Thyroid, Histamine, Cortisol and Gut/Stomach Issues
This blog post is about my own experience with stomach acidity and how it might relate to cortisol, gut and histamine issues.
I do not pretend to be knowledgeable about digestive system issues at all. I've written this blog post simply because I felt that my own experience may offer new clues to some thyroid patients suffering similar problems.
I fully realise that when some experts read this information they will begin to make conclusions about all kinds of imbalances and insensitivities.
I'd ask these people to hang fire and read everything before forming opinions, as I have no digestive symptoms at all today and have not had any for a long time.
Not all severe issues are about gluten, grain or dairy sensitivities, or require a special kind of diet.
I hesitated before writing and publishing this information because it is not as complete and thorough as I prefer before I make it public. It is a part of my own life though and illustrates that there are many gut - endocrine connections.
Please don't expect any kind of suggestions that come out of this. It is mostly a journey but some of it may allow the beginnings of explorations for some of you.
From the spring of 2006 to the autumn of 2010 I developed a medical problem, which caused so much pain and discomfort that I spent most of my time lying down, incapable of doing anything useful. This problem also delayed the writing of my book 'Recovering with T3'.
In 2006 I developed high level of stomach acid and abdominal pain that became so severe I found myself in the Accident and Emergency (E.R.) department of a hospital.
After eating any meal, my stomach would swell up within 30 minutes of the meal, and then it would suddenly release its contents and I could feel the rush of liquid as my stomach released excessive amounts of acid. The following few hours were agony and left me on the floor in pain.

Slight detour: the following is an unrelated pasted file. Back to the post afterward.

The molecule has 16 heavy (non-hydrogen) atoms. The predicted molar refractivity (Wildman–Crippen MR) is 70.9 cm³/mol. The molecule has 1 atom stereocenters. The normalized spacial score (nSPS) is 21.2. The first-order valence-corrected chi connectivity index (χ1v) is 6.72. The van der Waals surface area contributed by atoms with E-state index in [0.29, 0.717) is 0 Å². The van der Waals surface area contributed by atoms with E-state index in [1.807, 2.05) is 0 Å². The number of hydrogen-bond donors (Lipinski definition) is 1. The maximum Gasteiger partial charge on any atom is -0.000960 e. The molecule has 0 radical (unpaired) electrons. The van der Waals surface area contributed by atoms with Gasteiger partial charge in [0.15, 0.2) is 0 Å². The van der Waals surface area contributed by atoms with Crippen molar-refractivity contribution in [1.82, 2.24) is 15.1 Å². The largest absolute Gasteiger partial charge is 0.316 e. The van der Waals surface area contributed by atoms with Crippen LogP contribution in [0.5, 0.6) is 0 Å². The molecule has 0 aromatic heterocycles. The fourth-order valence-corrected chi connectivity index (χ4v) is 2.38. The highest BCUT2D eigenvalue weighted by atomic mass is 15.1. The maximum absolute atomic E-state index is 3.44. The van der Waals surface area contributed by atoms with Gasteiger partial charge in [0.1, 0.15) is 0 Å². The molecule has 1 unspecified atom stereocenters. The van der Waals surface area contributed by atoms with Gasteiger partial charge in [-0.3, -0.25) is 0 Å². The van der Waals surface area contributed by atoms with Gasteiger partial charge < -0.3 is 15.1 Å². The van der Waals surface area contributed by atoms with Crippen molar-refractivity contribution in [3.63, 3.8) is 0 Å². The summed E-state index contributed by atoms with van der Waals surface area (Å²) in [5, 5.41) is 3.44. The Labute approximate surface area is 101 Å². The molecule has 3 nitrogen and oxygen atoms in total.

I was placed on very high levels of pain relief, acid suppressants and eventually other symptoms developed.
My doctors were completely confused and I began to do a lot of investigation myself. I eventually suspected that histamine was at the heart of my issues. An immunologist appeared to confirm this diagnosis.
He increased my anti-histamine medication and this helped considerably.
In the process of resolving this health issue I found information that suggests strong links between thyroid disease and issues with food allergies, sensitivities and histamine problems.
However, although there may have been a histamine connection, this was not the entire story.
I am posting this because it is just possible that someone may find something of use in it.
Articles I've Written About This Problem
I wrote two articles about this but be aware I have since gone further than the information in either of the articles. I am leaving them here in this blog post, as they still have some useful information. They just were not the final story on what was causing my problem. Here is the information on the articles:
1. I wrote a short article on my experience which was published in the Spring 2012 'Focus' magazine. 'Focus' is the newsletter of Allergy UK (the UK's leading medical charity dealing with allergy, food intolerance and chemical sensitivity). I also have a link to a PDF of this magazine - click here to open the PDF.
2. The second and much longer article (30 pages or so) is a full write up of this issue, which includes much more information. Please click here to read this longer PDF file.
Cortisol - the Final Piece of the Puzzle
I have now been using the Circadian T3 Method for about 20 years. CT3M gave me my life back by improving my cortisol levels so that I could live normally again.
In the spring of 2012 I did a 24-hour cortisol saliva test and discovered that for the first time my cortisol levels were high during the day, with the morning and noon cortisol samples raised above the top limits of the reference ranges. I therefore modified my CT3M dose in order to lower my cortisol levels, i.e. I moved the circadian dose forward in time.
I subsequently discovered that I was able to slowly wean my anti-histamine levels to the point that I no longer need them.
This means that high cortisol was definitely a factor in my problems.
High cortisol is known to increase stomach acidity. How much of my problem was some underlying histamine issue and how much was simply due to high cortisol I cannot say.
However, it is fairly clear that elevated cortisol raised stomach acidity and this caused the majority of the problem..
I have had no repeat instance of the problem since then.
However, it is clear that CT3M has continued to improve my cortisol response over the years, and that the CT3M really works.
I hope this may have helped some of you.
(Updated in February 2019)